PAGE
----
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In  contrast with the large-scale counterinsurgency operations that have  characterised the first decade of this century, the second has seen an  increasing use of “activities short of combat operations to achieve  influence”. Efforts to relabel contemporary military engagement that  uses indirect control as foreign policy to counter threats ‘at a  distance’ has led to a rich collection of “war-type concepts”: remote,  liquid, vicarious, surrogate and proxy warfare. Albeit being what Rauta & Monaghan (2021) call a “terminological quagmire”, which indeed for us researchers is  sometimes difficult to navigate, the emerging literature reveals  interesting findings.

There are several drivers for indirect engagement in a changing  socio-political and geo-strategic context. Our times are marked by high  political and military risk aversion but ever decreasing resources,  after costly interventions in Iraq and Afghanistan, and further  budgetary constraints following two years of responding to the COVID-19  pandemic. Technological innovations, alongside weaknesses of local  partners (who find themselves in difficulty to respond to complex  threats) have further contributed to influencing the way states engage  abroad.

Further, whether these trends are traced back to the 1950s or more recent post-Iraq and Afghanistan security environments, research captures both Western and non-Western countries’ efforts to shape the international security  environment to promote and protect interests through military means. For  example, during the Obama and Trump administrations, the US has sought to minimise its military footprint  by engaging in more drone strikes, more Special Operation Forces (SOF)  raids, and a continued reliance on security cooperation in Yemen and  Somalia. It did so for counterterrorism and to address inter-state  strategic competition.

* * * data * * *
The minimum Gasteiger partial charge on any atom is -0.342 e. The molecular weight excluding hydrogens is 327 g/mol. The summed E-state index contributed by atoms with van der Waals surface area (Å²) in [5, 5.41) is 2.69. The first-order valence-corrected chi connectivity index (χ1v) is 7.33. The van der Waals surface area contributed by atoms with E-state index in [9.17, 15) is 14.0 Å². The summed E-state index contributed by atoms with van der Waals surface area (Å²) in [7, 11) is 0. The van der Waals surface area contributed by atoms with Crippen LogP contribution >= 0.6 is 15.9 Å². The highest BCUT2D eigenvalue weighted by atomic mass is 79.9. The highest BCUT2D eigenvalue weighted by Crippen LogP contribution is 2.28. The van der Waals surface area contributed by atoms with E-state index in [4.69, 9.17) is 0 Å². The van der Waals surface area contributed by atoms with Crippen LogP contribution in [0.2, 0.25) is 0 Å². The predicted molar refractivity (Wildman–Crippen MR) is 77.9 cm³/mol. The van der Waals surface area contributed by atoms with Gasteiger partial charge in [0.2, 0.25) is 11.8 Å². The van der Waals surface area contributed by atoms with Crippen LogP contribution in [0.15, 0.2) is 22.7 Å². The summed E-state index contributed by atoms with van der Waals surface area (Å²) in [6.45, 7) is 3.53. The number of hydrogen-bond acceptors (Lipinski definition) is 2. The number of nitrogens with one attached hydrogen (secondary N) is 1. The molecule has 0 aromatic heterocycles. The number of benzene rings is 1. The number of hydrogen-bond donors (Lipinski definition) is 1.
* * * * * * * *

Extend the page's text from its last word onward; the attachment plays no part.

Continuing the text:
However, in analysing the remote character of the Saudi/UAE intervention in Yemen, mine and Ed Stoddard’s research article observed clear evidence of attempts to shape military outcomes whilst  limiting ground commitments but for different reasons. Counterterrorism  is just a marginal driver, “remote forms of military operations” having  helped states to deal with intrinsic weaknesses, pursue own security  interests, further wider regional positions and retain a large  proportion of ground forces ready for any potential conflict with Iran.  In the case of Ukraine however, Rauta (2016)  finds that Russia seeks to fulfil its interrelated territorial and  ideological outcomes: the territorial seizure and annexation of Crimea  and a political buffer-zone facilitated by a frozen conflict in the  Southeast.